Harriet and Wyn have been the perfect couple since they met in college—they go together like salt and pepper, honey and tea, lobster and rolls. Except, now—for reasons they’re still not discussing—they don’t.

They broke up five months ago. And still haven’t told their best friends.

Which is how they find themselves sharing a bedroom at the Maine cottage that has been their friend group’s yearly getaway for the last decade. Their annual respite from the world, where for one vibrant, blissful week they leave behind their daily lives; have copious amounts of cheese, wine, and seafood; and soak up the salty coastal air with the people who understand them most.

Only this year, Harriet and Wyn are lying through their teeth while trying not to notice how desperately they still want each other. Because the cottage is for sale and this is the last week they’ll all have together in this place. They can’t stand to break their friends’ hearts, and so they’ll play their parts. Harriet will be the driven surgical resident who never starts a fight, and Wyn will be the laid-back charmer who never lets the cracks show. It’s a flawless plan (if you look at it from a great distance and through a pair of sunscreen-smeared sunglasses). After years of being in love, how hard can it be to fake it for one week…in front of those who know you best?


Augustus Everett is an acclaimed author of literary fiction. January Andrews writes bestselling romance. When she pens a happily ever after, he kills off his entire cast.

They’re polar opposites.

In fact, the only thing they have in common is that for the next three months, they're living in neighboring beach houses, broke, and bogged down with writer's block.

Until, one hazy evening, one thing leads to another and they strike a deal designed to force them out of their creative ruts: Augustus will spend the summer writing something happy, and January will pen the next Great American Novel. She’ll take him on field trips worthy of any rom-com montage, and he’ll take her to interview surviving members of a backwoods death cult (obviously). Everyone will finish a book and no one will fall in love. Really.




One summer. Two rivals. A plot twist they didn't see coming...

Nora Stephens' life is books—she’s read them all—and she is not that type of heroine. Not the plucky one, not the laidback dream girl, and especially not the sweetheart. In fact, the only people Nora is a heroine for are her clients, for whom she lands enormous deals as a cutthroat literary agent, and her beloved little sister Libby.

Which is why she agrees to go to Sunshine Falls, North Carolina for the month of August when Libby begs her for a sisters’ trip away—with visions of a small town transformation for Nora, who she’s convinced needs to become the heroine in her own story. But instead of picnics in meadows, or run-ins with a handsome country doctor or bulging-forearmed bartender, Nora keeps bumping into Charlie Lastra, a bookish brooding editor from back in the city. It would be a meet-cute if not for the fact that they’ve met many times and it’s never been cute.

If Nora knows she’s not an ideal heroine, Charlie knows he’s nobody’s hero, but as they are thrown together again and again—in a series of coincidences no editor worth their salt would allow—what they discover might just unravel the carefully crafted stories they’ve written about themselves.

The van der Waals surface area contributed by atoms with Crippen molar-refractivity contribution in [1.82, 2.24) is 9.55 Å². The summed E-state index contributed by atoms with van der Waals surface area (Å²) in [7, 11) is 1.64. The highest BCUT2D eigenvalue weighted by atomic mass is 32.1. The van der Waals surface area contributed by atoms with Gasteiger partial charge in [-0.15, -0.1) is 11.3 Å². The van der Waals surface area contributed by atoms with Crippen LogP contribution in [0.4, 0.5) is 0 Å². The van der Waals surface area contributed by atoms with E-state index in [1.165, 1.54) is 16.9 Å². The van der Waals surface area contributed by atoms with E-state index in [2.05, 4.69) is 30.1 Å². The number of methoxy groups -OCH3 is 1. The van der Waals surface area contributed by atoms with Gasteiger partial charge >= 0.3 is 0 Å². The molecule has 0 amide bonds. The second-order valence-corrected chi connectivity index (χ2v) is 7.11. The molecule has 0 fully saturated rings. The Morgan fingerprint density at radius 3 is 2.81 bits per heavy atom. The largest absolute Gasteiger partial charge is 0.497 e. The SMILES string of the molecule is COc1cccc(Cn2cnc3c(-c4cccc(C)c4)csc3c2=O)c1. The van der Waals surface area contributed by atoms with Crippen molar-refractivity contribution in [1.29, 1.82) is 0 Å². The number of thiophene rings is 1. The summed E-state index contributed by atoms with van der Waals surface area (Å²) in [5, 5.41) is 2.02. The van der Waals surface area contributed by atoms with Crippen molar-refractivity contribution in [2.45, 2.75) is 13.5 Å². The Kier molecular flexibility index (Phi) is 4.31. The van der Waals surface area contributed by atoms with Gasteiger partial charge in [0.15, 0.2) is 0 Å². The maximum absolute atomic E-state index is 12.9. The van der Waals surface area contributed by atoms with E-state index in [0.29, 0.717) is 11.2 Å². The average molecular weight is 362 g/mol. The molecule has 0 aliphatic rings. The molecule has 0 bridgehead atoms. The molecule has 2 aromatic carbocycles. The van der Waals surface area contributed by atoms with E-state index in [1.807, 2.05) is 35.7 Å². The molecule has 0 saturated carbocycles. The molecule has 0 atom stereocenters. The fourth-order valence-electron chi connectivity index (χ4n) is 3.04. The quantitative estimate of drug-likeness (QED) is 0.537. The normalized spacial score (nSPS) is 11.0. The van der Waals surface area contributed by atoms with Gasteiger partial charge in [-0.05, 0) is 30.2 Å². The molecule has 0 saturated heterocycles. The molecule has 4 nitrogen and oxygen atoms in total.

Two best friends. Ten summer trips. One last chance to fall in love.

Poppy and Alex. Alex and Poppy. They have nothing in common. She’s a wild child; he wears khakis. She has insatiable wanderlust; he prefers to stay home with a book. And somehow, ever since a fateful car share home from college many years ago, they are the very best of friends. For most of the year they live far apart—she’s in New York City, and he’s in their small hometown—but every summer, for a decade, they have taken one glorious week of vacation together.

Until two years ago, when they ruined everything. They haven't spoken since.

Poppy has everything she should want, but she’s stuck in a rut. When someone asks when she was last truly happy, she knows, without a doubt, it was on that ill-fated, final trip with Alex. And so, she decides to convince her best friend to take one more vacation together—lay everything on the table, make it all right. Miraculously, he agrees.

Now she has a week to fix everything. If only she can get around the one big truth that has always stood quietly in the middle of their seemingly perfect relationship. What could possibly go wrong?


 

Lastly, I recommend Where the Crawdads Sing. Although this book is a little older and I read it not this year, I had to include it in my list. I read this book while part of a book club. I did not think I was going to like it, and to this day it is one of my favorite books I have read.

For years, rumors of the “Marsh Girl” have haunted Barkley Cove, a quiet town on the North Carolina coast. So in late 1969, when handsome Chase Andrews is found dead, the locals immediately suspect Kya Clark, the so-called Marsh Girl. But Kya is not what they say. Sensitive and intelligent, she has survived for years alone in the marsh that she calls home, finding friends in the gulls and lessons in the sand. Then the time comes when she yearns to be touched and loved. When two young men from town become intrigued by her wild beauty, Kya opens herself to a new life—until the unthinkable happens.

Where the Crawdads Sing is at once an exquisite ode to the natural world, a heartbreaking coming-of-age story, and a surprising tale of possible murder. Owens reminds us that we are forever shaped by the children we once were, and that we are all subject to the beautiful and violent secrets that nature keeps.





So there you have it. Definitely not all of my favorites...but a lot of them. So which is my favorite you may ask....

Bright Side. Yes you will cry, like ugly cry, but the message is just too good not to call it my favorite! You won't be disappointed.